For example, South Korea has been investing over 4 per cent of GDP to R&D. The likely suggestion could be to increase the funding for R&D. But the productivity of R&D activities is also another concern to be addressed. According to data obtained from different sources, it appears that Bangladesh invested almost USD900 million for the purpose of R&D in 2015.
This investment has produced only 40 patent applications, costing USD22.5 per application. On the other hand, South Korea's R&D investment of almost USD60 billion produced 210,292 patent applications in 2015.
It appears that USD0.28 million produces each patent application in Korea as opposed to Bangladesh's USD22.5 million. Apparently, Bangladesh is 80 times less productive in intellectual asset creation than South Korea. Even in the USA, it cost only USD0.83 million to generate each of 578,802 patent applications in 2014.
It appears that Bangladesh is one of the least productive countries to produce patent application. Such poor productivity must be addressed before Bangladesh proceeds with the increase in R&D funding to an acceptable level as a percentage of GDP, to build necessary intellectual asset stockpile.
The next question is about the source of R&D financing. Is it the sole responsibility of the government to make this funding? The role of the government and the private sector should be clearly thought out in addressing both productivity and sharing the responsibility of financing. As the private sector is the engine of economic growth of Bangladesh, the likely beneficiary of the intellectual assets would be the private sector.
The most important issue appears to be the commercialisation of intellectual assets. There is a strong possibility that weak or no participation of the private sector in R&D financing will likely lead to sub-optimal commercialisation (or wastage) of produced intellectual assets. But at the early stage, due to high perceived risk, there is a strong possibility that private sector will be reluctant to increase its exposure to R&D financing.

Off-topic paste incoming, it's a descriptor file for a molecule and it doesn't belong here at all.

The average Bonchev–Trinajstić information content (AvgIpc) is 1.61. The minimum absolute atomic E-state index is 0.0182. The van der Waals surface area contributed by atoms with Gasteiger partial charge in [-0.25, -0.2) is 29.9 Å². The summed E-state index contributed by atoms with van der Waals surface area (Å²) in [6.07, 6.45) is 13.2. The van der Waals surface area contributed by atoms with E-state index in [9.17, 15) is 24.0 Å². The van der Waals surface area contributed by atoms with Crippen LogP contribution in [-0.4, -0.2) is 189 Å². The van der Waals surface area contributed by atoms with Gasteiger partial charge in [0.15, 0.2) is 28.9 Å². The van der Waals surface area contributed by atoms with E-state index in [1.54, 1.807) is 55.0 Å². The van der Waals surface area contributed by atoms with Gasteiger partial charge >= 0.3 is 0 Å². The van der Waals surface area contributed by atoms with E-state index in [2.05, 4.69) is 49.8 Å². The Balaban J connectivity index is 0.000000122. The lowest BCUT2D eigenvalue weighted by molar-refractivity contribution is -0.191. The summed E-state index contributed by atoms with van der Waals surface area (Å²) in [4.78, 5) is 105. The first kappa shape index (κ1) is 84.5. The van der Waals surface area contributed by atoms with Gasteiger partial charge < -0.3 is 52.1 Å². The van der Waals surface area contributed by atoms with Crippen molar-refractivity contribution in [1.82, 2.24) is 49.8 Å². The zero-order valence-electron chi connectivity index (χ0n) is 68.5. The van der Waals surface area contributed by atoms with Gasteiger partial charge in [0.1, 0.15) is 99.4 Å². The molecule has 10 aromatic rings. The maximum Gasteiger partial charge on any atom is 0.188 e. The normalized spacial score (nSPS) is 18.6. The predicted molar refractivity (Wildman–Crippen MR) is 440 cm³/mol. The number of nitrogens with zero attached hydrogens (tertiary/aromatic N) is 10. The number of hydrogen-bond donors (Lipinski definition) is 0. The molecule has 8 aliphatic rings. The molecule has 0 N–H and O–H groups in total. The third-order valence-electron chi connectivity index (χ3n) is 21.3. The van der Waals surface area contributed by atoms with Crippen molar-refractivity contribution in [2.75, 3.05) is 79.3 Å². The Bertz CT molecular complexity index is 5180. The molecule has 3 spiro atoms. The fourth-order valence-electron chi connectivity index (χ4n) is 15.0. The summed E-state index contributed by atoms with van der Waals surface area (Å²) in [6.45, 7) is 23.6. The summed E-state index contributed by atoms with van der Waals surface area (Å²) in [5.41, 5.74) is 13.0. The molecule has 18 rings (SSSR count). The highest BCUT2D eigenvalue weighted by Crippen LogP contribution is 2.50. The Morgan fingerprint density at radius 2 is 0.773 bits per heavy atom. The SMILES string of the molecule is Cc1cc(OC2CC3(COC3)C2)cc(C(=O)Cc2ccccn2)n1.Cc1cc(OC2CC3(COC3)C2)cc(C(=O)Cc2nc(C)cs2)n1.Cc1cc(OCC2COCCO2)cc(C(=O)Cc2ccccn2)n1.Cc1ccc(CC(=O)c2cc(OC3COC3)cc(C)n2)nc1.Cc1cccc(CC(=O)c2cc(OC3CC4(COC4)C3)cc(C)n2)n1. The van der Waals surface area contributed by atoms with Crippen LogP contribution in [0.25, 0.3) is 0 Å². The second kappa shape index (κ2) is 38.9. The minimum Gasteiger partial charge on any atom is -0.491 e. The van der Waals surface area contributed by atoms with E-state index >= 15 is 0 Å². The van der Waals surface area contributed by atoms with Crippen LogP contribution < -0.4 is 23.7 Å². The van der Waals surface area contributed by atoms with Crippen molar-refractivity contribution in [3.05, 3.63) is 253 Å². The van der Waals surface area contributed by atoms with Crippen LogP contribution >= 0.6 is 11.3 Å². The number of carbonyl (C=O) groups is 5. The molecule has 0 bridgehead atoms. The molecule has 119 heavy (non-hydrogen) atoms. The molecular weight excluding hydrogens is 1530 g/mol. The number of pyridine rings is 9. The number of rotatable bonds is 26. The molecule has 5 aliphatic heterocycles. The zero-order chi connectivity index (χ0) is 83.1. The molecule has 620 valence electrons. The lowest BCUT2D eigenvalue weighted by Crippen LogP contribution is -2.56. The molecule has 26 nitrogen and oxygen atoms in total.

Here is a policy challenge for the government to create the appetite for R&D financing among private enterprises for the purpose of addressing profit maximisation.
At the backdrop of the high growth trend of intellectual asset building among competing countries, Bangladesh's declining trend in patent filing is a serous cause of concern.
On the other hand, extremely poor R&D productivity is alarming. Creating demand among private enterprises for increasing R&D financing is a major policy challenge for the government. Given this scenario, it's imperative that Bangladesh should address three burning issues: 1. Address extremely low R&D productivity; 2. Create the urgency of R&D financing among private enterprises; and 3. Increase public fund for R&D.
In this globally competitive economy, Bangladesh must address the intellectual asset building issues and create the urgency among private enterprises to turn those assets into competitive edge to expand economic growth.
The progress in the area of creating intellectual assets and turning those assets into the capacity to produce high quality products at lower cost will largely determine Bangladesh's rate of progress towards being a high-middle income country.
M Rokonuzzaman Ph.D, academic, researcher and activist on Technology, Innovation and Policy, is Professor, Department of Electrical and Computer Engineering, North South University, Bangladesh. Zaman.firstname.lastname@example.org